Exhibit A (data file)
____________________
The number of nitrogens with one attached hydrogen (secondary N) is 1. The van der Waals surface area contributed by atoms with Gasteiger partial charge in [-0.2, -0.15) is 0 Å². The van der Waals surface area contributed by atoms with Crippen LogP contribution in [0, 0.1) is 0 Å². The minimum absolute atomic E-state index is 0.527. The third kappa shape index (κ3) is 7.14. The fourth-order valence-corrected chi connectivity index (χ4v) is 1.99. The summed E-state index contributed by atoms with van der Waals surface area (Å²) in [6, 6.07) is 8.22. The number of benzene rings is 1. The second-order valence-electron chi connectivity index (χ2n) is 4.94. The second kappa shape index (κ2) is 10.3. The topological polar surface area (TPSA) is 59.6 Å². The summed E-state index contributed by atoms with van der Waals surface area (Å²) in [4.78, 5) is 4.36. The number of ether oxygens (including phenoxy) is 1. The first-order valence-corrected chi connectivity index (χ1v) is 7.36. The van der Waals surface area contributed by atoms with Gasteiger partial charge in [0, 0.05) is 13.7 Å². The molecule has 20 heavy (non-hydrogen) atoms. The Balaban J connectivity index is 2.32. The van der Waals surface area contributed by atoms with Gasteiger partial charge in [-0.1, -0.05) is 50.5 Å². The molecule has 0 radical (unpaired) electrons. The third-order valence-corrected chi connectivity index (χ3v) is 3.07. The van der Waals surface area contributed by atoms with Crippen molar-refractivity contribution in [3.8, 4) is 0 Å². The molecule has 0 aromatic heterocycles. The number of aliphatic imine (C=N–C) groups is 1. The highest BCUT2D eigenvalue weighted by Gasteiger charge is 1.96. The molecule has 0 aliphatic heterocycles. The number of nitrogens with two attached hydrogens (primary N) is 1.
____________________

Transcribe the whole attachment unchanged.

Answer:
The number of nitrogens with one attached hydrogen (secondary N) is 1. The van der Waals surface area contributed by atoms with Gasteiger partial charge in [-0.2, -0.15) is 0 Å². The van der Waals surface area contributed by atoms with Crippen LogP contribution in [0, 0.1) is 0 Å². The minimum absolute atomic E-state index is 0.527. The third kappa shape index (κ3) is 7.14. The fourth-order valence-corrected chi connectivity index (χ4v) is 1.99. The summed E-state index contributed by atoms with van der Waals surface area (Å²) in [6, 6.07) is 8.22. The number of benzene rings is 1. The second-order valence-electron chi connectivity index (χ2n) is 4.94. The second kappa shape index (κ2) is 10.3. The topological polar surface area (TPSA) is 59.6 Å². The summed E-state index contributed by atoms with van der Waals surface area (Å²) in [4.78, 5) is 4.36. The number of ether oxygens (including phenoxy) is 1. The first-order valence-corrected chi connectivity index (χ1v) is 7.36. The van der Waals surface area contributed by atoms with Gasteiger partial charge in [0, 0.05) is 13.7 Å². The molecule has 20 heavy (non-hydrogen) atoms. The Balaban J connectivity index is 2.32. The van der Waals surface area contributed by atoms with Gasteiger partial charge in [-0.1, -0.05) is 50.5 Å². The molecule has 0 radical (unpaired) electrons. The third-order valence-corrected chi connectivity index (χ3v) is 3.07. The van der Waals surface area contributed by atoms with Crippen molar-refractivity contribution in [3.8, 4) is 0 Å². The molecule has 0 aromatic heterocycles. The number of aliphatic imine (C=N–C) groups is 1. The highest BCUT2D eigenvalue weighted by Gasteiger charge is 1.96. The molecule has 0 aliphatic heterocycles. The number of nitrogens with two attached hydrogens (primary N) is 1.